COA Opinion: Arbitrator exceeded its authority by ordering a chief judge to re-appoint court officers to their former positions.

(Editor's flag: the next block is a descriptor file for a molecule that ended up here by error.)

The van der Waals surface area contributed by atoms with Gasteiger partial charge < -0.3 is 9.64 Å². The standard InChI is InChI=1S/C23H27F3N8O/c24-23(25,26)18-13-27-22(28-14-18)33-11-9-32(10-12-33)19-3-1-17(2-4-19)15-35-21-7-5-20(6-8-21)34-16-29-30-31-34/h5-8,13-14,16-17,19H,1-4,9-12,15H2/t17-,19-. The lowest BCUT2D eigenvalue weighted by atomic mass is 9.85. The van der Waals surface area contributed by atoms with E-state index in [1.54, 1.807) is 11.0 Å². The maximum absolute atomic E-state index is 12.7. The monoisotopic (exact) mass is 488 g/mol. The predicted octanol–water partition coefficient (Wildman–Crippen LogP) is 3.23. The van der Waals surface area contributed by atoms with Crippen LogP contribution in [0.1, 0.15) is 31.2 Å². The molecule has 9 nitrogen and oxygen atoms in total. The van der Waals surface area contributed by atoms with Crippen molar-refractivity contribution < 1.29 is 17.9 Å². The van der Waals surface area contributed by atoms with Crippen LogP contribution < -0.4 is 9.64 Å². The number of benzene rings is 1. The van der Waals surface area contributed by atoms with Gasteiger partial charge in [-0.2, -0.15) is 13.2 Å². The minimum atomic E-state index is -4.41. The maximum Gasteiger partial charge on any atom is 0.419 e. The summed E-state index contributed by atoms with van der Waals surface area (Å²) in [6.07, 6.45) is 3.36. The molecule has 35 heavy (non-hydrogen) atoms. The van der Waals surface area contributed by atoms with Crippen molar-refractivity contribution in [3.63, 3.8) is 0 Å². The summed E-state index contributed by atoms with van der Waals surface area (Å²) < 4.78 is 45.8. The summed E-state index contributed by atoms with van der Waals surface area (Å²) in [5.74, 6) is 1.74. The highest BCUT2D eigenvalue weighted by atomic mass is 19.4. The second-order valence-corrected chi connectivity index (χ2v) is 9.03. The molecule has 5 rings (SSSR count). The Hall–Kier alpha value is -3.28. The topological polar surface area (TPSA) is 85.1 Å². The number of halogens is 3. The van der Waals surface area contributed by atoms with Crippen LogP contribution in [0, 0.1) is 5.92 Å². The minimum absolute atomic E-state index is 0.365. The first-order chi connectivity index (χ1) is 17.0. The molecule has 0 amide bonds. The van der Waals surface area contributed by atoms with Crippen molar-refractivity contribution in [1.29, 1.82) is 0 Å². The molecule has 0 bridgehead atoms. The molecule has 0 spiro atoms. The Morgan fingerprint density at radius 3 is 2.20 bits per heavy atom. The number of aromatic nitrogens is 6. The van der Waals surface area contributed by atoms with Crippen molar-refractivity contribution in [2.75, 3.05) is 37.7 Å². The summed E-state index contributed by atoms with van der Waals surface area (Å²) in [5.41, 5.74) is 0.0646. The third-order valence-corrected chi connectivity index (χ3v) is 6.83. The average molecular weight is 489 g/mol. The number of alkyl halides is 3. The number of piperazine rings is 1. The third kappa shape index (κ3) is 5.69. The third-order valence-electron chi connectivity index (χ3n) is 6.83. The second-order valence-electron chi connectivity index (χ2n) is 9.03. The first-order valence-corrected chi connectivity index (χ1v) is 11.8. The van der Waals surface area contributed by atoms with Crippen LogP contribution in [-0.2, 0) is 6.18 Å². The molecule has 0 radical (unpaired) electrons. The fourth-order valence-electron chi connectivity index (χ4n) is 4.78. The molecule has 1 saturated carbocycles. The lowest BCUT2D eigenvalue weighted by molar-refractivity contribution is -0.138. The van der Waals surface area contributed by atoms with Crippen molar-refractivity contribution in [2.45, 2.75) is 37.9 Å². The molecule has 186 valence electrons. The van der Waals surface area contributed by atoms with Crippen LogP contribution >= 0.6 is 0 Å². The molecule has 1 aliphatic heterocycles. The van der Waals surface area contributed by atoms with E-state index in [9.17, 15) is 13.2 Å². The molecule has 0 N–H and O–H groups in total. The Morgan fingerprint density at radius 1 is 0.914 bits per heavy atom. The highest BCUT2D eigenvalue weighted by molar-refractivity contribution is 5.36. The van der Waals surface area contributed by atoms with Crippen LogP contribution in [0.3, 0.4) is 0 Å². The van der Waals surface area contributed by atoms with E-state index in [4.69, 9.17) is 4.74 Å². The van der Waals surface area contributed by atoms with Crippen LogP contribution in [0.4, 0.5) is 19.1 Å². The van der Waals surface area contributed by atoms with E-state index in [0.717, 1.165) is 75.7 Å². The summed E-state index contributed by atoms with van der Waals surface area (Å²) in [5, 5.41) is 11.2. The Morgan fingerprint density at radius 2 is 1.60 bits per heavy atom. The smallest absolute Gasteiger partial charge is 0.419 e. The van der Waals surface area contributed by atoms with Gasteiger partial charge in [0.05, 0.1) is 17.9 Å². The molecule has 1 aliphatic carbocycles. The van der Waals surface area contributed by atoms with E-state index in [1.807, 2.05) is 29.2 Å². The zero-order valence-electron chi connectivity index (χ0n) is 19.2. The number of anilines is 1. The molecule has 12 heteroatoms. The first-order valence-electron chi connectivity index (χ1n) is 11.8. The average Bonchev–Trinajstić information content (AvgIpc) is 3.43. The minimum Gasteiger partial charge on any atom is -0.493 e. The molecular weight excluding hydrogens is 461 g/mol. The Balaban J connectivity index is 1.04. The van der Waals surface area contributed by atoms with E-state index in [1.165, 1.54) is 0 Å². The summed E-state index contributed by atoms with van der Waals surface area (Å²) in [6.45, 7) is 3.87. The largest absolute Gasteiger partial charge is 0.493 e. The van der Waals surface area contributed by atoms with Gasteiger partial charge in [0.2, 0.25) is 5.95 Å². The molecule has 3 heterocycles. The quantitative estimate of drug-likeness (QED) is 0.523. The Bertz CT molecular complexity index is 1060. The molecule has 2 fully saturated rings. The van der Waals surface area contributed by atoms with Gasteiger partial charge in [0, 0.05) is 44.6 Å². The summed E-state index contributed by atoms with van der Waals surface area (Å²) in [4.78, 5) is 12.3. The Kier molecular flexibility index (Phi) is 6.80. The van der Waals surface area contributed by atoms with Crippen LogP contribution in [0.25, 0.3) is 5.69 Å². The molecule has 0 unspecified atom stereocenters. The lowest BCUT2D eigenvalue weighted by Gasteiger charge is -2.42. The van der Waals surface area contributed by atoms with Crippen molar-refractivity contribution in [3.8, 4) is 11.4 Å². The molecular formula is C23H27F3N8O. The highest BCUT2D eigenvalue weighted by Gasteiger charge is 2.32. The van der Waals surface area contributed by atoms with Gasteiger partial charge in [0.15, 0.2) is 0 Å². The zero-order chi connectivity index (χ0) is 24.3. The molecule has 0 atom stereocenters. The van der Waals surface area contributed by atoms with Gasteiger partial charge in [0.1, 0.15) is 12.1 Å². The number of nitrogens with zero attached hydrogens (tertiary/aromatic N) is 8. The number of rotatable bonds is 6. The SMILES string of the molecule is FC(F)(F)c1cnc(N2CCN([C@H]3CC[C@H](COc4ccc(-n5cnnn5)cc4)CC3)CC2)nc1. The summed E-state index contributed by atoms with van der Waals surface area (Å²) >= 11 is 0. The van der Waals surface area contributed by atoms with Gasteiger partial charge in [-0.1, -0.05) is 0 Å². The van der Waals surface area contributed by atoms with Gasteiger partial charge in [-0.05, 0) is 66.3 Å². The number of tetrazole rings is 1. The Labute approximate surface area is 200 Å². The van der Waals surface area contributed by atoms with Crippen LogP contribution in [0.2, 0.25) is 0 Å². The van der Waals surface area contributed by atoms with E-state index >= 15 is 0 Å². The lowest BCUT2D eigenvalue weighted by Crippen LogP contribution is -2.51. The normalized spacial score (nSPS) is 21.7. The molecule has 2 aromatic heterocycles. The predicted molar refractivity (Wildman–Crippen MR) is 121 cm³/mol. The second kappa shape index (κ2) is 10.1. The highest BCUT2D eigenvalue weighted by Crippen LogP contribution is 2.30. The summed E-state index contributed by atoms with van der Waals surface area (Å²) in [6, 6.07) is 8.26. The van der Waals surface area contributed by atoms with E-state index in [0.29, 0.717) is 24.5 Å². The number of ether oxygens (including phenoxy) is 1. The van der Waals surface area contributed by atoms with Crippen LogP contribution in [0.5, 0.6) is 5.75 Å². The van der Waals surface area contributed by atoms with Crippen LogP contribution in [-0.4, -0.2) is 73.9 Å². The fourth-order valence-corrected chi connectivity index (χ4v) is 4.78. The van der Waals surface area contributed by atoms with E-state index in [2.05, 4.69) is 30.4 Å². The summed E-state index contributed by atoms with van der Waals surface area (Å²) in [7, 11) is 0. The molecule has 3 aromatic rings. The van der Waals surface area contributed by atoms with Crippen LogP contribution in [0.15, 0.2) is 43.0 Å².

In 36th District Court v Michigan American Federation of Sate, County and Municipal Employees, the Court of Appeals decided several issues arising out of arbitration between the 36th District Court and AFSCME over the chief judge’s decision not to re-appoint four judicial officers. First, the Court of Appeals held that the trial court, and not the arbitrator, should have determined whether the contract containing an arbitration clause had been terminated, thereby eliminating the contractual duty to arbitrate. The Court of Appeals reasoned its holding was consistent with the common law in Michigan that requires the court, not an arbitrator, to decide whether a contract to arbitrate exists. Second, the Court of Appeals determined that in this case, the 36th District Court did not terminate the collective bargaining agreement because the 36th District Court only gave notice of its intent to terminate or modify the agreement. The 36th District Court’s notice preserved its right to terminate, but it did not effectuate that right. Third, the Court of Appeals concluded that the arbitrator exceeded its authority by ordering the chief judge to re-appoint court officers to their former positions. The collective bargaining agreement stated that the arbitrator would be without authority to require the employer to delegate any power or responsibility which by State law the employer could not delegate. Under Michigan Court Rules, the only the chief judge has the authority to make reappointment decisions, and the judicial branch is constitutionally accountable for those who provide court services. Accordingly, under the collective bargaining agreement, the arbitrator exceeded his authority by requiring the chief judge to re-appoint the judicial officers.